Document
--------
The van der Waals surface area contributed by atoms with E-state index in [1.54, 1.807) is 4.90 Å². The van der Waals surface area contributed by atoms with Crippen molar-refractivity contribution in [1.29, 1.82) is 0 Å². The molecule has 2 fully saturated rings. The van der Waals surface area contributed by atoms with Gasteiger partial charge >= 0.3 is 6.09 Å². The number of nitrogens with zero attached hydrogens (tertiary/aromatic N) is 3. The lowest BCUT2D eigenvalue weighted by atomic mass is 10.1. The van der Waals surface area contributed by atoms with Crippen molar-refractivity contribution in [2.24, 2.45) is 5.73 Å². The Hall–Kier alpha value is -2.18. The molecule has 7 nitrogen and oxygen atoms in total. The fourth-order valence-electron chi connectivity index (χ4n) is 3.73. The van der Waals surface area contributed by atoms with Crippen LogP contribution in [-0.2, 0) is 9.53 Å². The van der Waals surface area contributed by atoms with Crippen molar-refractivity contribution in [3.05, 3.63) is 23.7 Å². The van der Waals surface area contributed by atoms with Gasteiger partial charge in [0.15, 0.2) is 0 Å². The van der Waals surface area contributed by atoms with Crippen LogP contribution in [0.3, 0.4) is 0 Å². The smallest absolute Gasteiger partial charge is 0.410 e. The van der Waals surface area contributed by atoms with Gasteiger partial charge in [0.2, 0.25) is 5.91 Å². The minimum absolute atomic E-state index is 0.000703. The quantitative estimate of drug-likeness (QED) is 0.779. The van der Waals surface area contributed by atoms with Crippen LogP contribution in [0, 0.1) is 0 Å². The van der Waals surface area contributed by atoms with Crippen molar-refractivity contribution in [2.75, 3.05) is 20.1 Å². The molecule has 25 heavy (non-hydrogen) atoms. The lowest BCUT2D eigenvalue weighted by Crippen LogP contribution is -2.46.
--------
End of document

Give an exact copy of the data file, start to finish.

The van der Waals surface area contributed by atoms with E-state index in [1.54, 1.807) is 4.90 Å². The van der Waals surface area contributed by atoms with Crippen molar-refractivity contribution in [1.29, 1.82) is 0 Å². The molecule has 2 fully saturated rings. The van der Waals surface area contributed by atoms with Gasteiger partial charge >= 0.3 is 6.09 Å². The number of nitrogens with zero attached hydrogens (tertiary/aromatic N) is 3. The lowest BCUT2D eigenvalue weighted by atomic mass is 10.1. The van der Waals surface area contributed by atoms with Crippen molar-refractivity contribution in [2.24, 2.45) is 5.73 Å². The Hall–Kier alpha value is -2.18. The molecule has 7 nitrogen and oxygen atoms in total. The fourth-order valence-electron chi connectivity index (χ4n) is 3.73. The van der Waals surface area contributed by atoms with Crippen LogP contribution in [-0.2, 0) is 9.53 Å². The van der Waals surface area contributed by atoms with Crippen molar-refractivity contribution in [3.05, 3.63) is 23.7 Å². The van der Waals surface area contributed by atoms with Gasteiger partial charge in [0.15, 0.2) is 0 Å². The van der Waals surface area contributed by atoms with Crippen LogP contribution in [0.3, 0.4) is 0 Å². The smallest absolute Gasteiger partial charge is 0.410 e. The van der Waals surface area contributed by atoms with Gasteiger partial charge in [0.2, 0.25) is 5.91 Å². The minimum absolute atomic E-state index is 0.000703. The quantitative estimate of drug-likeness (QED) is 0.779. The van der Waals surface area contributed by atoms with Crippen LogP contribution in [0, 0.1) is 0 Å². The van der Waals surface area contributed by atoms with Crippen molar-refractivity contribution in [2.75, 3.05) is 20.1 Å². The molecule has 25 heavy (non-hydrogen) atoms. The lowest BCUT2D eigenvalue weighted by Crippen LogP contribution is -2.46.